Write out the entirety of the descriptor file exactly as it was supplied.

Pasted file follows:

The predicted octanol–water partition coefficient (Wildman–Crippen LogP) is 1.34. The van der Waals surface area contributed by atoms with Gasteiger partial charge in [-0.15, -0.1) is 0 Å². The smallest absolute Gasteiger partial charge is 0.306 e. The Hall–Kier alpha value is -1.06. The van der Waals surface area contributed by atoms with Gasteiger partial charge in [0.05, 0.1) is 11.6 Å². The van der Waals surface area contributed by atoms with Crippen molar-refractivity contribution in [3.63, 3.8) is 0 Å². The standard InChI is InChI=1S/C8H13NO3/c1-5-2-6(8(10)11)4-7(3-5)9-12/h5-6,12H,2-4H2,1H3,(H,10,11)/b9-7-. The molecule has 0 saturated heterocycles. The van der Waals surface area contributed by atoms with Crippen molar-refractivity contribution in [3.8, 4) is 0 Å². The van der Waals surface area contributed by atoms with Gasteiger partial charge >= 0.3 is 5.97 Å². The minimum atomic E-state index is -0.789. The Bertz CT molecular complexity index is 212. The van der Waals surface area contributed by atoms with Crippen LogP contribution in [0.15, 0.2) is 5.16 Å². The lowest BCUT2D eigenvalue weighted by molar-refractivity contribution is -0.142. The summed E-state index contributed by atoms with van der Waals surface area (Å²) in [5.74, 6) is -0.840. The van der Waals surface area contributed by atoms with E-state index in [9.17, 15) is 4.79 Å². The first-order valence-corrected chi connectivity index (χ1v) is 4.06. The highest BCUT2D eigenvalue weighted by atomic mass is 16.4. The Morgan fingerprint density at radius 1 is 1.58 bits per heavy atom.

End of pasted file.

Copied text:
The predicted octanol–water partition coefficient (Wildman–Crippen LogP) is 1.34. The van der Waals surface area contributed by atoms with Gasteiger partial charge in [-0.15, -0.1) is 0 Å². The smallest absolute Gasteiger partial charge is 0.306 e. The Hall–Kier alpha value is -1.06. The van der Waals surface area contributed by atoms with Gasteiger partial charge in [0.05, 0.1) is 11.6 Å². The van der Waals surface area contributed by atoms with Crippen molar-refractivity contribution in [3.63, 3.8) is 0 Å². The standard InChI is InChI=1S/C8H13NO3/c1-5-2-6(8(10)11)4-7(3-5)9-12/h5-6,12H,2-4H2,1H3,(H,10,11)/b9-7-. The molecule has 0 saturated heterocycles. The van der Waals surface area contributed by atoms with Crippen molar-refractivity contribution in [3.8, 4) is 0 Å². The van der Waals surface area contributed by atoms with Gasteiger partial charge >= 0.3 is 5.97 Å². The minimum atomic E-state index is -0.789. The Bertz CT molecular complexity index is 212. The van der Waals surface area contributed by atoms with Crippen LogP contribution in [0.15, 0.2) is 5.16 Å². The lowest BCUT2D eigenvalue weighted by molar-refractivity contribution is -0.142. The summed E-state index contributed by atoms with van der Waals surface area (Å²) in [5.74, 6) is -0.840. The van der Waals surface area contributed by atoms with E-state index in [9.17, 15) is 4.79 Å². The first-order valence-corrected chi connectivity index (χ1v) is 4.06. The highest BCUT2D eigenvalue weighted by atomic mass is 16.4. The Morgan fingerprint density at radius 1 is 1.58 bits per heavy atom.